Carbon shapes to treat water

Chemistry

Carbon shapes to treat water


The hydrosphere (total amount of water on earth) is composed of enormous amounts of water, of which about 97 per cent is saline and unfit for human consumption. About two per cent is present in the form of ice in the polar regions, and the water we use for potable, industrial and irrigation purposes is hardly one per cent. Sea water is of no use without treatment.

Even though there are many methods for desalination, membrane technology is the most economical and effective. Larger desalination units mainly function on membrane-based technology. But, the major drawback in any membrane is that after their usage for a certain period, minute particles or microbes deposit themselves in the pores, decreasing the efficiency of the membranes. This is termed as fouling (if microbes are involved, it is termed biofouling). Though many remedies have been reported for controlling biofouling, they have not proved to be effective.

Recently, engineers at Duke University have found that buckyballs hinder the ability of bacteria and other microorganisms to accumulate on the membranes used to filter water in treatment plants.

So, what are buckyballs?

A buckyball, or C60, is one shape within the family of tiny carbon shapes known as fullerenes. They have been named after Richard Buckminster Fuller, the inventor of the geodesic dome, because their shape resembles the famous structure.

The attribute of buckyballs to hinder bacteria and microorganisms to accumulate leads researchers to believe that coating pipes and membranes with these nanoparticles may prove to be an effective strategy for addressing one of the major problems and costs of treating water. “Just as arteries can get clogged and the flow of blood is affected, bacteria and other microorganisms can over time attach and accumulate on water treatment membranes and along pores,” said So-Ryong Chae, post-doctoral fellow at Duke’s environmental and civil engineering department. The results of his experiments were published in the Journal of Membrane Sciences.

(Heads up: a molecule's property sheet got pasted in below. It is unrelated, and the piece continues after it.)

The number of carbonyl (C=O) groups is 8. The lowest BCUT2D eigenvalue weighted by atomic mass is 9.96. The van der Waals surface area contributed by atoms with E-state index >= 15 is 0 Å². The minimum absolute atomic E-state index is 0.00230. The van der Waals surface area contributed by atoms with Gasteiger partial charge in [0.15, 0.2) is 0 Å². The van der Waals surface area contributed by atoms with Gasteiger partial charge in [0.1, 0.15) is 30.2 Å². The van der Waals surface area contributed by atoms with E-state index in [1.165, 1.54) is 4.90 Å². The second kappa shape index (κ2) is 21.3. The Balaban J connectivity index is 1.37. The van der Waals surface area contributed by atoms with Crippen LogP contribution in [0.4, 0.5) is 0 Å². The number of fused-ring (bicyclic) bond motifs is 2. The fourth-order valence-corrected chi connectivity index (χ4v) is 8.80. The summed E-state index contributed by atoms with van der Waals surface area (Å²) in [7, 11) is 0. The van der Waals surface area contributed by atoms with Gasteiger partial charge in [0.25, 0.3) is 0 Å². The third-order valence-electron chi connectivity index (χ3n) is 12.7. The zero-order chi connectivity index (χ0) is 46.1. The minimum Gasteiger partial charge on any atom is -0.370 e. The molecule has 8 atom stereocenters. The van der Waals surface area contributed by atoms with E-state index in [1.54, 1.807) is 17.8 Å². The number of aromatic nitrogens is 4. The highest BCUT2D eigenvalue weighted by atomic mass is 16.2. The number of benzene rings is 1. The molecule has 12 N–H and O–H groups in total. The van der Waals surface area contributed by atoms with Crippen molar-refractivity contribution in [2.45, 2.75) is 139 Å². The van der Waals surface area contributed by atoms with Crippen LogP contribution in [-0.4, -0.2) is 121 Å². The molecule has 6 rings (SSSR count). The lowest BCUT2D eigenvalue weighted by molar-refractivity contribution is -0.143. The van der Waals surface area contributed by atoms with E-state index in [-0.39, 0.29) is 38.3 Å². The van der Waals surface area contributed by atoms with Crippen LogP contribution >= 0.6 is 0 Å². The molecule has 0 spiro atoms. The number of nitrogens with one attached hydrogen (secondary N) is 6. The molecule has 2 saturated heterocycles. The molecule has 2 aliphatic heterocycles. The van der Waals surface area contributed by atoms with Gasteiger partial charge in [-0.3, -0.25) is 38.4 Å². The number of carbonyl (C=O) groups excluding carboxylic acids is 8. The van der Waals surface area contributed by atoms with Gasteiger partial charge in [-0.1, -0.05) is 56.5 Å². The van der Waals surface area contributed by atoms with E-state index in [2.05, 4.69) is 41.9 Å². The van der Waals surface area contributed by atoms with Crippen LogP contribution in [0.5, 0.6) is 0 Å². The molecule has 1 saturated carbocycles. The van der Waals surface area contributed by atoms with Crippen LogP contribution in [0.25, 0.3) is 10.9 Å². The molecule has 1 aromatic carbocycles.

The only other option to address biofouling is digging up the pipes and replacing the membranes, which can be expensive and inconvenient.” “Biofouling is viewed as one of the biggest costs associated with membrane-based water treatment systems,” said Claudia Gunsch, assistant professor of civil engineering at Duke’s Pratt School of Engineering and senior member of the research team.

According to Chae, the addition of buckyballs to treatment membranes had a two-fold effect. Treated membranes showed less bacterial attachment than non-treated membranes. After three days, the membranes treated with buckyballs had on average 20 colony forming units, the method by which bacterial colonies are counted.

Chae also found that the presence of buckyballs inhibited respiration, or the ability of the bacteria to use oxygen to fuel its activities. “This respiratory inhibition and anti-attachment suggests that the nanoparticle may be useful as an anti-fouling agent to prevent biofouling of membranes or other surfaces.”

Both Gunsch and Chae believe that since buckyballs are one of the most widely used nanoparticles, additional research is needed to determine if they have any detrimental effects on the environment or to humans. This is one of the many issues being studied at Duke’s Centre for Environmental Implications of Nanotechnology.

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